* Obama has nominated former Kozinski clerk, Paul Watford, to the Ninth Circuit. Way to go, because he’s kind of cute. Isn’t that what everyone looks for in a federal judge? [San Francisco Chronicle]

* Is Paul Ceglia’s Facebook lawsuit completely doomed? His own lawyer, Jeffrey Lake, wants to defriend him. This will be the fourth firm to dump Ceglia as a client. [Wall Street Journal]

* Blind item: which Hollywood actress is suing IMDb for $1M for revealing her true age? And we say “true age” because everyone knows that Botox knocks a few years off your face. [Reuters]

* Lindsay Lohan is due in court today for a progress report hearing, and prosecutors want to throw her in jail. Hope she’s been brushing up on her acting skills. [New York Daily News]

* Cry me a river? A Florida lawyer will be arguing before the state Supreme Court this winter over his First Amendment right to blast Justin Timberlake from his car stereo. [NBC Miami]

In an event I did a few years ago at the University of Chicago with Judge Richard Posner (check out the podcast here), Judge Posner tossed out a delicious little blind item. He mentioned a federal judge in Chicago who would fire law clerks for what she viewed as a very grave offense: splitting infinitives in written work product.

But is splitting infinitives really such a crime?

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Now that Labor Day is behind us, fall is fast approaching. You can tell by the chill in the evening air.

Or is that just the cold offers we’re feeling? Last month, we asked you for stories about firms giving out cold offers to summer associates. As we explained, a “cold offer” or “fake offer” is, in the words of NALP, an employment offer made “with the understanding that the offer will not be accepted.”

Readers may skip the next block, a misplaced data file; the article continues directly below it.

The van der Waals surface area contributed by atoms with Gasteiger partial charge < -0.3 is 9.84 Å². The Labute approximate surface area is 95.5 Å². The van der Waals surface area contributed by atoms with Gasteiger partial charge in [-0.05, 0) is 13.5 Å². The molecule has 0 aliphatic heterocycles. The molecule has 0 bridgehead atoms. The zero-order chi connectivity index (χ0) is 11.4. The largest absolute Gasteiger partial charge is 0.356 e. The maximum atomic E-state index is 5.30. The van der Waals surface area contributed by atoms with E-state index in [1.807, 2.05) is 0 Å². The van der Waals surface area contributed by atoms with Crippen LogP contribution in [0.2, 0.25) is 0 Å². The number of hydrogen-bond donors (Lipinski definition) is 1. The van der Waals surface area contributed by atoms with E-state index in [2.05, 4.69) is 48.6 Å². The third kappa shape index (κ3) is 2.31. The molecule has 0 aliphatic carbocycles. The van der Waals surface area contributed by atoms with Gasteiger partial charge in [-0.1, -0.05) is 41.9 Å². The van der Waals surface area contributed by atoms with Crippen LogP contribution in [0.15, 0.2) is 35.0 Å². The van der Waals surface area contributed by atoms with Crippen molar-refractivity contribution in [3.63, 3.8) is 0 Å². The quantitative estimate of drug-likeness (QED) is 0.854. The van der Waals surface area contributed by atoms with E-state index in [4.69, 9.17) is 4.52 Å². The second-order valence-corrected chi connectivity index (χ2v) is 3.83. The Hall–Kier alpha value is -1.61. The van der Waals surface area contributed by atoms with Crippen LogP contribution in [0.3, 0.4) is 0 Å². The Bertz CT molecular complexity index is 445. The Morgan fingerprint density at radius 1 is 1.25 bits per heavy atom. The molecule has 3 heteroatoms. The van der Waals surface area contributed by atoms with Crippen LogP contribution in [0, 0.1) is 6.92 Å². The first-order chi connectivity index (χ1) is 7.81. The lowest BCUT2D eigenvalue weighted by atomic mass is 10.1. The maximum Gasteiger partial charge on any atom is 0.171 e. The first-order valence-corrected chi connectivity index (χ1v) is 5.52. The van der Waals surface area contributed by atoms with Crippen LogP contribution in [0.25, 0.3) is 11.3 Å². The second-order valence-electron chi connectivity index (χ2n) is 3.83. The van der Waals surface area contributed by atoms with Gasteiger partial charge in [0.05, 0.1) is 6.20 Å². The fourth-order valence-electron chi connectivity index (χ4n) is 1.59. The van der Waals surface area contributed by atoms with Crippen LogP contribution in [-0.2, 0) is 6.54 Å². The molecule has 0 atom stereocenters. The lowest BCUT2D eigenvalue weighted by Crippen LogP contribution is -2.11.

This “offer,” made with a wink and a nudge, allows the employing law firm to report (and boast about) a 100 percent offer rate, when in reality it isn’t welcoming back 100 percent of its summer associates. It also has an advantage for the recipient: when she goes through 3L recruiting, she can truthfully say, “Yes, I received an offer from the firm where I summered.”

We recently heard a story about a pretty cold offer (not from summer 2011, but from not too long ago summer 2010). This summer associate, who wasn’t the most popular person in her class, received a full-time employment offer “contingent upon obtaining a federal clerkship.” Given how hard it is to land a federal judicial clerkship, that’s a pretty cold offer — especially considering that the student in question, now graduated, didn’t go to a law school known for cranking out lots of clerks.

But wait, it gets better….

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With the news of 100 percent offer rates trickling in slowly but surely from many Biglaw firms, we thought that students from top-tier law schools were looking good in terms of their job prospects. Sure, summer classes were smaller this year — but offer rates at or near 100 percent are still nothing to scoff at.

Recall the dark days of summer 2009, when no-offers and cold offers were doled out in abundance. When it comes to the legal job market, maybe it does get better (as long as we don’t sink into a double-dip recession).

Could the legal economy be returning to normal? Could the dark days of indentured servitude for recent law school graduates be coming to an end?

Not so fast….